The dos and don’ts of ethical social newsgathering

Fergus Bell

When it comes to reporting breaking news, the days of waiting for material from a newswire to come through are long gone.

Newsrooms now rely heavily on eyewitness media, or user-generated content (UGC), to alert them to developing events and provide multimedia content for stories.

For Fergus Bell, handling UGC in an ethical way is essential for the future of journalism. As the co-founder of ONA’s UGC Ethics Initiative, he sees a sustainable model for handling UGC as one that protects both journalists and their sources — and builds public trust in news organisations.

He said in his keynote address at the news:rewired ‘in focus’ conference:

“There are ways to be competitive and ethical at the same time. I think that it requires the industry to work together. There are certain standards that we can come to – just because this is new, it doesn’t mean that we can’t get together and talk about it.”

Sustainability means building confidence so that newsrooms and journalists continue to be trusted to handle UGC in an ethical and professional manner. Below are some do’s and dont’s for building a sustainable workflow for handling UGC in the newsroom.


  • Be transparent. Make sure your audience knows how you’re handling UGC.

“Transparency is key here and that comes back to sustainability. Our audiences are going out looking for this content…. They have verification skills of their own and they need to know that we can do the same. They need to understand a little more about our standards and the way that we work in. Not just for the sake of filling in time, but to show them that we know what we’re doing.”

  • Pay for tools. Bell thinks the days of free software are nearing an end. He recommends using paid services like DataMinr and SAM to filter for UGC that can add value to your stories.
  • Use social media platforms. TweetDeck, Google Trends, and Facebook Signal are all valuable resources for spotting UGC and picking up on footage from breaking news stories.

“At the very least it’s a springboard to what you want to read, what you want to be looking at in the short term future,” Bell said.


  • Re-publish unverified media. Just because other news outlets are embedding unverified content doesn’t mean yours needs to as well. Instead of seeing it as potentially lost revenue, view it as potentially gained trust. And if you can’t verify a source? Bell recommends searching for something new.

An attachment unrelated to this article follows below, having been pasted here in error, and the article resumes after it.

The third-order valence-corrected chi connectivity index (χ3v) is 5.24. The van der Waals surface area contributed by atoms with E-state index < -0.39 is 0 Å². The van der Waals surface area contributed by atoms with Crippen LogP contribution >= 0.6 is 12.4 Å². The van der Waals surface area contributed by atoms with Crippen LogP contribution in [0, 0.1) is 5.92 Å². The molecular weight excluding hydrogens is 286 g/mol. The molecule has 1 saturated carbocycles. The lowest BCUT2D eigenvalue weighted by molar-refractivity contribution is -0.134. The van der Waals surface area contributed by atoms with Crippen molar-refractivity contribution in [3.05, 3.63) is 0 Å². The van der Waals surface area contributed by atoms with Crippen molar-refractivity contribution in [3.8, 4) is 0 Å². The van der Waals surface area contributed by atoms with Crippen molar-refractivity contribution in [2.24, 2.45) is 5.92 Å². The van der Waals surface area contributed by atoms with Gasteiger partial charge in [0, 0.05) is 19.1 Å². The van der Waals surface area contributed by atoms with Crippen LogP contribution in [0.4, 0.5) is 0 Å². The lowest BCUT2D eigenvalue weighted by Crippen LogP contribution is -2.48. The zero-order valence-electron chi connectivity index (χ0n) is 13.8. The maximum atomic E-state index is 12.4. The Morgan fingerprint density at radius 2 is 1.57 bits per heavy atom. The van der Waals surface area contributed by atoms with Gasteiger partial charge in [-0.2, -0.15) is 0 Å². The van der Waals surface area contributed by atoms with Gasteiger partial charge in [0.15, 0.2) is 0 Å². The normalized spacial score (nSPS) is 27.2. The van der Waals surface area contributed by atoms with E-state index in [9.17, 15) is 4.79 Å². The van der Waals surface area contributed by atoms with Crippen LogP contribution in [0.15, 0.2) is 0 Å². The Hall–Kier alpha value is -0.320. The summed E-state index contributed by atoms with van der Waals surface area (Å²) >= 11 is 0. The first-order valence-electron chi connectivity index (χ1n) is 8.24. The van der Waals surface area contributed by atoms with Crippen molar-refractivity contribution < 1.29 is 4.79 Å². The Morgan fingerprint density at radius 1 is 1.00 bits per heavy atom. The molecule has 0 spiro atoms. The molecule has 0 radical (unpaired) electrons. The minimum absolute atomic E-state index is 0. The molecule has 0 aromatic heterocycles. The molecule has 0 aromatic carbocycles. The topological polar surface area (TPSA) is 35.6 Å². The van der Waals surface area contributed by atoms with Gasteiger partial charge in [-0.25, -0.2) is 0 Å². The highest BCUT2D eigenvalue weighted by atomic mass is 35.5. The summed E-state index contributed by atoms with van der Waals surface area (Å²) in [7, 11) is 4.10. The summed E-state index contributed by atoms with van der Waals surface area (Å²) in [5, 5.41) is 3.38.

“If you establish that the source isn’t right, that the event is old or the content is faked, STOP. It’s very costly, in time, to keep verifying something. If something’s not right, go start looking for something that is [right].”

  • Use disclaimers on unverified media. “I would encourage you to get rid of any disclaimers because there’s just no value there. What is the value of a disclaimer except to kind of hide behind it? I know that might be scary, but the winners in this are going to be the ones who can stand by the content that they determine is accurate,” Bell said.
  • Bombard eyewitnesses with requests. As part of establishing workflows in the newsroom, come up with a strategy, so that eyewitnesses aren’t receiving multiple requests from your organisation. This looks unprofessional — both to your potential sources and the wider public.
  • Leave it fully to automation. Bell said that while advances are being made in UGC verification — including exciting work on neural network technologies like Thingscoop and TinEye —the most important tool is still your brain. Your instincts, experience and knowledge still can’t be replicated by even the most advanced machines.

“You need to know when you’re looking at something that it’s not real or it hasn’t been uploaded in a way that meets a common pattern,” Bell said. “A lot of disproved content is all about how it emerged.”

You might be interested in …